Fat Tuesday

More like Fat Saturday.


February 16, 2013

Down here in the heart of Acadiana, Mardi Gras is no mere imitation of the one in that city three hours east; there’s not even a nod to those good folks. We held our own Twelfth Night Promenade, a Royal Gala, a Queens’ Pageant, a community dance, a Merchant’s Parade, a Krewe of Omega Parade, a Krewe of Barkus (dog) Parade, a Taste de la Louisiane, a Zydeco dance, a Children’s Day, a Children’s Parade, a Lighted Boat Parade, a World Famous Cajun Extravaganza and Gumbo Cook-off, another Royal Gala, a hotrod/bike/classics parade, and a Krewe of Krewe’s Parade.

The many local and excellent donut shops have been competing to make the best King cakes; it’s still gumbo weather, and the start of crawfish season. It’s time for friends, family, and partying, and everyone got three days off school and work this week to help make that happen.

(The Lighted Boat Parade may be my favorite event, if only because it’s so perfectly symbolic of our times: The wealthy decorate their yachts and power sailboats, motor close along the dark lakefront, and throw plastic jewelry and hard candies at the faces of everyone else admiring them from the boardwalk.)

Celebrating Fat Tuesday is great, especially if you fast afterward. But I’m finding the good times roll pretty much any time, and some of my eating has been occupational. At the start of the month, our program took a visiting poet to an unpretentious restaurant that relocated here after its previous location, three miles from the Gulf, was destroyed in Hurricane Rita. It was a relaxing evening at a long wooden table held up by stripped-log posts. There was good conversation and a live band playing in the next room. The seafood cook heard from our server that someone at our table was in from New York, so he sent out a platter of crawfish on the house, then came out to discuss them. I had the gumbo with rice and potato salad (you put the potato salad and rice in the gumbo), crab rolls, and a Caesar salad. Other people had the fried shrimp, catfish bites, and crawfish étouffée; onion rings, regional beer, bread pudding, fried bread pudding with mounds of whipped cream and caramel sauce, and fried Oreos. I was those other people.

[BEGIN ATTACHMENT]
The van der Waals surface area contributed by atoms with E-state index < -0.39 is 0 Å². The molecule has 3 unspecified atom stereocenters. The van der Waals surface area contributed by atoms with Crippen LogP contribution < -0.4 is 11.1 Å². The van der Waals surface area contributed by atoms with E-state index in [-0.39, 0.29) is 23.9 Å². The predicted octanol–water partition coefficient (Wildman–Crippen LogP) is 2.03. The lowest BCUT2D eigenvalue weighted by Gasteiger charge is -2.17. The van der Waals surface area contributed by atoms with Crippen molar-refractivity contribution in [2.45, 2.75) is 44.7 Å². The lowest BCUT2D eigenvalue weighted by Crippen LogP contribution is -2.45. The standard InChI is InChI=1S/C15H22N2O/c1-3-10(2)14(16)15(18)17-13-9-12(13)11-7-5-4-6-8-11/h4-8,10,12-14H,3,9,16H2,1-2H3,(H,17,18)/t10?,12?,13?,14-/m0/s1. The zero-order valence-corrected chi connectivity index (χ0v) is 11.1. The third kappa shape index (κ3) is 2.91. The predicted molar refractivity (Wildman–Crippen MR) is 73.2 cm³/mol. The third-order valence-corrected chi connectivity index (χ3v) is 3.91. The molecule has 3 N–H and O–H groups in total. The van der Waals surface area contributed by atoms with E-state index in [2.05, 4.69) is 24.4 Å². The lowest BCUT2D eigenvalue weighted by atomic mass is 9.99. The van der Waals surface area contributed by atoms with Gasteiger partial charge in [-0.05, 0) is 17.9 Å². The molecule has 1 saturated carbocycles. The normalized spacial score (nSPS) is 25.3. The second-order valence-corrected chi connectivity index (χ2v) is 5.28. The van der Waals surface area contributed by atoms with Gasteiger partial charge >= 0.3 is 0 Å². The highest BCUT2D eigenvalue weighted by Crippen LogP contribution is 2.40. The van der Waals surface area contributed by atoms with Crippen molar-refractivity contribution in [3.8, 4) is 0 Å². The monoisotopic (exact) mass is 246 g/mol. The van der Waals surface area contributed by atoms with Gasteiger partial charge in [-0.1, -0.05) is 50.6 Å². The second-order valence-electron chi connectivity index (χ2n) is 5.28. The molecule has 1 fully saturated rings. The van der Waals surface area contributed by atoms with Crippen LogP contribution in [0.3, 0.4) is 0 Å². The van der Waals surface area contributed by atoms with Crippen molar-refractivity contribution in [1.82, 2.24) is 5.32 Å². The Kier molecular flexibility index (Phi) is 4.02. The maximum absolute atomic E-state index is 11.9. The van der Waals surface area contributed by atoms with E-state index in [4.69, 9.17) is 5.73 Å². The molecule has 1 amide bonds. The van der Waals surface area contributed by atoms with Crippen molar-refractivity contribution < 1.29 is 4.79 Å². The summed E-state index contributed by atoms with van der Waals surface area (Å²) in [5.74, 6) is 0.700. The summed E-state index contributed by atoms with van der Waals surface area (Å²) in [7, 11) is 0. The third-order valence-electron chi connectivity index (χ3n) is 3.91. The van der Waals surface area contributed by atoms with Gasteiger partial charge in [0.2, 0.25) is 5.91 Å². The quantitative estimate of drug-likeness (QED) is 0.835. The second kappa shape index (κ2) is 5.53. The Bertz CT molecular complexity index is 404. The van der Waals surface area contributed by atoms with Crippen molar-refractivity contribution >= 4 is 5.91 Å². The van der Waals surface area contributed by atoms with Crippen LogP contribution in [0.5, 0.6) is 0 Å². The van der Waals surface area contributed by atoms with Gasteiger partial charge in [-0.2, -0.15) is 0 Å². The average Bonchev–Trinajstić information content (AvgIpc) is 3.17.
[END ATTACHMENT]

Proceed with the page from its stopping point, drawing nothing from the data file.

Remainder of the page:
My department head playfully backhanded my abdomen the other day at the punch line of a joke, did a double-take, and patted me again more slowly. “Are you gaining weight?” he asked delightedly. Our program director has a brilliant phrase to describe what happens when you take a new job in a place known for good food: Still eating like a tourist. The trick is to realize you’re not on vacation.

Luckily, despite perfect 60-70 degree days all winter long, and nights just cool enough to have a fire, snow cones are seasonal too. My sons and I discovered their delights last August, when we arrived in the worst of the summer heat. Like donut shops, snow cone stands are everywhere, each with a dizzying choice of flavors and add-ons, like sweetened condensed milk, but they're shuttered now. I could eat a snow cone every day. Which is why I was happy to learn that the drive-through daiquiri stands are open year-round. There’s one on the way home from campus, right after the supermarket with the good boudin and smoked sausage. It’s Fat Saturday; let’s eat!


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